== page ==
4 Most Common Cycling Injuries – and How to Avoid Them
Cycling improves overall function in your lower body and strengthens your leg muscles without overstressing them. It targets your quads, glutes, hamstrings, and calves. Although it’s inherently a low-impact exercise on your joints, there are some precautions people should take. Check out the four most common cycling injuries – and, most importantly, how to avoid them! Need our guidance and support? We are here!
Cycling – whether indoor or outdoor – gets a reputation as a pretty “easy on the body” venture.
After all, while cycling is a great way to strengthen your heart and lungs, it’s inherently low-impact on your joints.
It’s also scalable, making it an excellent workout for cardio newbies and endurance veterans alike.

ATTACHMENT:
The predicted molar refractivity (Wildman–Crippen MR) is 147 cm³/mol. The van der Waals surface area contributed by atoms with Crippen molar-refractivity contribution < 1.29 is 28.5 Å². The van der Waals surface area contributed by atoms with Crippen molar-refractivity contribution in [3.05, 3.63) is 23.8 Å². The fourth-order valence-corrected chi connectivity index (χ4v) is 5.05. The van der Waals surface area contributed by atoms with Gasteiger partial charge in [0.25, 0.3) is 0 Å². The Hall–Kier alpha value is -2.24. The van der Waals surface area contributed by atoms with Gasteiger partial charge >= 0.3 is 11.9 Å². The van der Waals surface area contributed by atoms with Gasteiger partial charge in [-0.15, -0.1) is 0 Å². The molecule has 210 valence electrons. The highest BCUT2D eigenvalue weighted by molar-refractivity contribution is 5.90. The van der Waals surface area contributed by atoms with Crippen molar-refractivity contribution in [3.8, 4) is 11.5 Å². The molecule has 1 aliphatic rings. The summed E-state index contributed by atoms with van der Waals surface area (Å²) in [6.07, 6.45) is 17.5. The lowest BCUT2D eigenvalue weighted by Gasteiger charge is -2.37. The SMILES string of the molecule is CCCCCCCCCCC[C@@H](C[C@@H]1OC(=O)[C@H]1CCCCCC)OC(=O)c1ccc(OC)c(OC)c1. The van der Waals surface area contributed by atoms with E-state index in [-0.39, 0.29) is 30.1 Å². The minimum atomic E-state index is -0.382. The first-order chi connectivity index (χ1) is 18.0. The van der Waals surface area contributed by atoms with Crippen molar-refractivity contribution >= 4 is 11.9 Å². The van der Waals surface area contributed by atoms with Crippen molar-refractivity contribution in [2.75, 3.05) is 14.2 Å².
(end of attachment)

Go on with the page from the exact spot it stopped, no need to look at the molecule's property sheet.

That said, just like with any exercise, if your technique isn’t on point, cycling injuries are more likely to hit your body.
We’re not just talking about traumatic injuries like a pulled muscle or broken bone from falling off of your bike.
Incorrect set-up and riding mechanics can lead to overuse (aka wear-and-tear) injuries that can very quickly drain the fun from your workouts — or halt them altogether.
Here, experts share the four most common cycling injuries, along with the best ways to prevent aches and pains while cycling.
1. Saddle Sores
Every cyclist knows the literal pain in the butt that starting a biking routine can be.
But sometimes, it’s not just general groin soreness that’s a problem.
Many riders can develop straight-up saddle sores when cycling.
What are saddle sores?
They are patches of skin on the buttocks or groin that, due to friction against the bike seat, get irritated, inflamed, and if they open, can even get infected, explains professional cycling coach Garret Seacat, CSCS.
How to Avoid Them
As common as saddle sores are, they are not OK, or something to just accept will happen.
When getting started with a new bike – or if you have any discomfort – Seacat recommends going to a specialty bike shop to get fitted for a bike seat.
“There is often a device you can sit on that will measure where your sitz bones are,” he says.